The role of technology entrepreneurship in our global economy is now more important than ever. Increasingly it is becoming clear that technology entrepreneurship will be the primary growth engine of this new economic era. Having gone through a fairly severe dot com boom and bust cycle only fifteen years ago, it is understandable that many people imagine a similar fate for the current tech boom. Rightly or wrongly, it is human nature to look to the past as a way to envision the future. Yet that thinking is also short-sighted. Based on the data we have, the larger context of this epochal transition from the Industrial era to the Information era appears to be a harbinger of long-term exponential wealth creation as the era continues to mature.
But the development from one era to the next requires dangerous periods of transition, where a society can either slide into turmoil or rise to the occasion. We will have to be thoughtful but bold about how we shed our industrial skin — and the institutions, business, jobs, culture and traditions that have come with it.
Change is hard. But if we can adapt, if we can adopt new skills, beliefs and and values appropriate for a new age, we can reap the full benefits of a prosperous and thriving world. The Industrial Revolution brought wealth and prosperity unseen before in the likes of human history. In 1750, the total wealth of the world sat at an estimated $126 billion dollars. Today the world’s wealth is over $70 trillion. It also brought unprecedented advances in education, transportation, medicine and civil rights.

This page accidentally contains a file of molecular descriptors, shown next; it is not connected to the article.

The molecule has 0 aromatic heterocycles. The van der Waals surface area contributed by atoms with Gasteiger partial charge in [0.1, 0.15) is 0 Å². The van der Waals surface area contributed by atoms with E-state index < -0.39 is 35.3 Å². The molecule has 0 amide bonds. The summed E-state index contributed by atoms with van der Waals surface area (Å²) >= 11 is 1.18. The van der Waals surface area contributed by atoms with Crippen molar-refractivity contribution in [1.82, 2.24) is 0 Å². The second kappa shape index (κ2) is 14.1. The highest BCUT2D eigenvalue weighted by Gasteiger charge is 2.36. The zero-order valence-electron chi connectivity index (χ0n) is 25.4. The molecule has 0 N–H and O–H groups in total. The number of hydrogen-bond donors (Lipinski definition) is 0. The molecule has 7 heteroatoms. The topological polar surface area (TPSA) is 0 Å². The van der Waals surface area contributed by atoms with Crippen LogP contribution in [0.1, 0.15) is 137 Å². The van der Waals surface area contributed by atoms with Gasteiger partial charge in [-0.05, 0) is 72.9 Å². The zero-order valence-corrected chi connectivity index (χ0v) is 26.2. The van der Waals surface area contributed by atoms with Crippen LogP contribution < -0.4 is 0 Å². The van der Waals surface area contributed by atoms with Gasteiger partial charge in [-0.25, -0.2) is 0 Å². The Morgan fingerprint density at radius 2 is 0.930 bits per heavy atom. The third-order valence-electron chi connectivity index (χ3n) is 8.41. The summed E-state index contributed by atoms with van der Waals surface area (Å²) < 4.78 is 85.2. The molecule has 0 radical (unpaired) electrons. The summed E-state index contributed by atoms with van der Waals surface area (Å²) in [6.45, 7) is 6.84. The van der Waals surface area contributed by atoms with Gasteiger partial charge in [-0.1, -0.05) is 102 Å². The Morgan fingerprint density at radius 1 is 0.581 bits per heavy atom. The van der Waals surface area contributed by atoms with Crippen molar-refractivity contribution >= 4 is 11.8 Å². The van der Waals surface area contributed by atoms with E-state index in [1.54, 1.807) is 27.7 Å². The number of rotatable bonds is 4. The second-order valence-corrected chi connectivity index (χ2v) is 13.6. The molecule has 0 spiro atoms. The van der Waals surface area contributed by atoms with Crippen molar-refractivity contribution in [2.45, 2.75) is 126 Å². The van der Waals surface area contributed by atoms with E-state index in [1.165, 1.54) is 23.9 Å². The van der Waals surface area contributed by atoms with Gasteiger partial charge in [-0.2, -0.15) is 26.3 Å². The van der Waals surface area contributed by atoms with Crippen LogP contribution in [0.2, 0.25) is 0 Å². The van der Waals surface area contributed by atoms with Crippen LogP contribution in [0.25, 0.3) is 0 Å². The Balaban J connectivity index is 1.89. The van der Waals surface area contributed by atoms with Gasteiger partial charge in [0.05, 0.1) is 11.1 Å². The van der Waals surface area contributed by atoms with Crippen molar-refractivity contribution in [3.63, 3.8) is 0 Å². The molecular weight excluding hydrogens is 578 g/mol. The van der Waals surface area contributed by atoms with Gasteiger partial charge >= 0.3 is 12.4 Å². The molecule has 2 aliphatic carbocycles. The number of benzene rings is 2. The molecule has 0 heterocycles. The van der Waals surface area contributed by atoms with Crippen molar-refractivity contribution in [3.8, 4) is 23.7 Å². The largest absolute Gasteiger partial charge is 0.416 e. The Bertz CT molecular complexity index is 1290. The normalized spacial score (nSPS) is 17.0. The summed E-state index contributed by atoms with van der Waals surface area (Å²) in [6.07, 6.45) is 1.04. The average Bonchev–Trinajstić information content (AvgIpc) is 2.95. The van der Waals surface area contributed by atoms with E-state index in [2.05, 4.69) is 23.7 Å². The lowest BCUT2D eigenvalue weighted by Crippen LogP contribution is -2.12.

But the hard truth is that what got us here, will no longer take us further. To successfully make the transition to the information era, much of the socioeconomic fabric of society needs to be reinvented for our new era. If we do not adapt and release much our now expiring industrial era mindsets and practices, then the dark days of the 2008 economic recession may return. To avoid this fate, we must let go of the past and engage with the future to ensure that the greatest era in human history is in front of us.
This series will explore what we can do to nurture the flame of progress, keeping the world on a path to greater prosperity by investigating the growth engine of the new Information Economy and harmful Industrial Era patterns we must relinquish.
Together we can lay the groundwork for a successful transition into the new socioeconomic era of the Information Age.
Let’s dig in.
In the spirit of this transition, please help rank your startup community for the 2015 Startup Ecosystem Report by filling out our survey here.To the top